A Vision of the Future for Traditional Fine Arts Organization

 

(above: Guy Rose (1867-1925), Lifting Fog, Irvine Museum. Public domain, via Wikimedia Commons*)

 

Filling in areas of knowledge

 

Even though TFAO's online digital library has amassed information about many facets of American representational art, some areas remain underdeveloped:

Dozens of American Representational Art topics require further information.
 
Although biographical information on thousands of deceased artists is available though America's Distinguished Artists, the biographies for many included artists are inadequate and some artists are yet to be included.
 
All catalogues can be further developed.
 
A special feature of TFAO's website is that comprehensive instructions for acquisition and management of its contents are visible to volunteers and readers via its online pages. This feature is helpful to other organizations interested in developing sites on related topics such as architecture and conceptual art. Instructions may be further refined for clarity and completeness.

 

Recent history

Early 2022 stats:

 

February summary

 

We changed hosting provider in mid-April. New stats started then.

 

August, 2022 stats:

August daily traffic

 

Our website was visited by people in most nations. The top 25 are shown here.

 

Strategic plan

Click here and here to view our 2021-25 strategic plan.

 

Future TFAO project ideas

 

 

 

1 Video references for topics. Google video search for TFAO's topic Hudson River School retrieved many videos, some from museums. After the list of references to other online texts for major topics, create a general statement about online videos such as "A December, 2022 Google search using the phrase "Hudson River School" (and then by counting the videos found in the videos part of the search results) yielded "x" (number) related videos." If then appropriate, add the sentence "Some of the videos were created by notable sources such as private or public museums, universities or television networks." While doing this research edit URL dry rot links but keep the references in gray color. Links are not made to individual videos because they are susceptible to rapid dry rot.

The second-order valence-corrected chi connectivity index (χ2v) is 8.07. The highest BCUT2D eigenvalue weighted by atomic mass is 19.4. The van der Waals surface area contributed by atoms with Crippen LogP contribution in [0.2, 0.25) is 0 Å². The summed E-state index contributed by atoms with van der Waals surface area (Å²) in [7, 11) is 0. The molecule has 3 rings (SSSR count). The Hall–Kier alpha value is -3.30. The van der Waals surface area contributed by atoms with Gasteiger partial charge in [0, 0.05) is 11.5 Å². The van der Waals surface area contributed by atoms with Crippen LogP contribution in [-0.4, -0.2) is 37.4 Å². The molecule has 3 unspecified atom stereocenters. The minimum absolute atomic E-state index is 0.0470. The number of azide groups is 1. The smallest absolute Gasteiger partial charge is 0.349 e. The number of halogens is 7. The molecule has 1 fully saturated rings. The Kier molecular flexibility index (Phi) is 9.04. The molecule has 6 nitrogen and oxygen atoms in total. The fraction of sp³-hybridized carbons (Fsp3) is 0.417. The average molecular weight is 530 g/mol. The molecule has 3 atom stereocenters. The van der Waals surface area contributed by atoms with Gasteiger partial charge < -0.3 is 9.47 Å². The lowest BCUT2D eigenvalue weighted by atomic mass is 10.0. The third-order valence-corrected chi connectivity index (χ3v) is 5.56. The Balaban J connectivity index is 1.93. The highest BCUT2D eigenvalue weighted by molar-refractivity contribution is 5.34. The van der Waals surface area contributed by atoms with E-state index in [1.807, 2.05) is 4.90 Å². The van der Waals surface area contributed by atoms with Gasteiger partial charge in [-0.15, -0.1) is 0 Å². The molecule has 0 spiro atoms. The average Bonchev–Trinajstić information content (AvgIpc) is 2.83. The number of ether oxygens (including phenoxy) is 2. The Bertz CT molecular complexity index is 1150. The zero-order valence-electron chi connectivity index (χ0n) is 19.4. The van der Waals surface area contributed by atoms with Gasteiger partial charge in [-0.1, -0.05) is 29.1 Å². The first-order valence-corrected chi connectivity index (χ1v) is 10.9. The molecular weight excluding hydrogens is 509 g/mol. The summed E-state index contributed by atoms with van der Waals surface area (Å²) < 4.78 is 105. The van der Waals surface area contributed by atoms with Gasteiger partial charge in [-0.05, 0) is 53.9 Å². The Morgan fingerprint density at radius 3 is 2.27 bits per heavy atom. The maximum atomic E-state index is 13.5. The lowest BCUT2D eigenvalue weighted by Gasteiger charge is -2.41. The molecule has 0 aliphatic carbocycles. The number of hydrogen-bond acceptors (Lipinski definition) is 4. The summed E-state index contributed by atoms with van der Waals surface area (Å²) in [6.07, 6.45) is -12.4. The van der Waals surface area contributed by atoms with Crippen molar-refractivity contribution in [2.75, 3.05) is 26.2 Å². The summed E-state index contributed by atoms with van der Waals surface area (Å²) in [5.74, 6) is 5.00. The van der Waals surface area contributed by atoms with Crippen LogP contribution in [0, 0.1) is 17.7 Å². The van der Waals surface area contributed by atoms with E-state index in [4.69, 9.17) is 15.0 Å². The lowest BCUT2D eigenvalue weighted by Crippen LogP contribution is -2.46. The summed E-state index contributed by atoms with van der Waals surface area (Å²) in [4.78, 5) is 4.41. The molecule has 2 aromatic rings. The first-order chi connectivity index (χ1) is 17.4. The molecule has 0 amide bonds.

2. Edit "other online resources" exhibit citations for URL dryrot.  Error 404 links will be removed and the text color changed from black to gray, indicating that the link no longer is active. Links to museum URLs will be kept active.

3. Redesign Art Museum, Gallery and Art Center pages based on Resource Library articles and essays for improved design and ease of access. Changes will include exhibit entry bullet list format to paragraph format; exhibit bold text to larger plain text; addition of TFAO logo and modifications of font size.

4. Add images of artworks, created by artists included in the Distinguished Artists, catalog and sourced from Wikimedia Commons, into pages of the catalog. Many artists listed in the catalog already have accompanying Wikimedia Commons images yet a larger portion do not. New images will have unconditional public domain designation and complete label information. 

5. Publication of references to Resource Library articles (excluding essays) by named authors. This will be a sister project to the first Online Encyclopedia American Art References Project.

6. The Art Story is an academic-curated online encyclopedia for worldwide art. It has a summary page that focuses on notable American artists, art movements and styles from early history through today. Topics include: Native American Art, Folk Art, American Architecture, Hudson River School (1826-70), Luminism (1850-75), Tonalism (1870-1915), American Impressionism (1880-1920), Ashcan School (1900-15), Photography: Pictorialism, Straight Photography, and Beyond (1902-Present), Synchromism (1912-24), Harlem Renaissance (1920 - early 1940s), Fourteenth Street School (1920-40), American Regionalism (1928-43), Social Realism (1929 - late 1950s), Abstract Expressionism, Color Field Painting, Post-Painterly and Hard-Edge Abstraction (1943-65), Neo-Dada (1952-70), Pop Art and Photorealism (mid 1950s-1970s), Minimalism and Post-Minimalism (1960 - Present), Earth Art and Environmental Art (1960s - Present), Postmodernism (1960s - Present).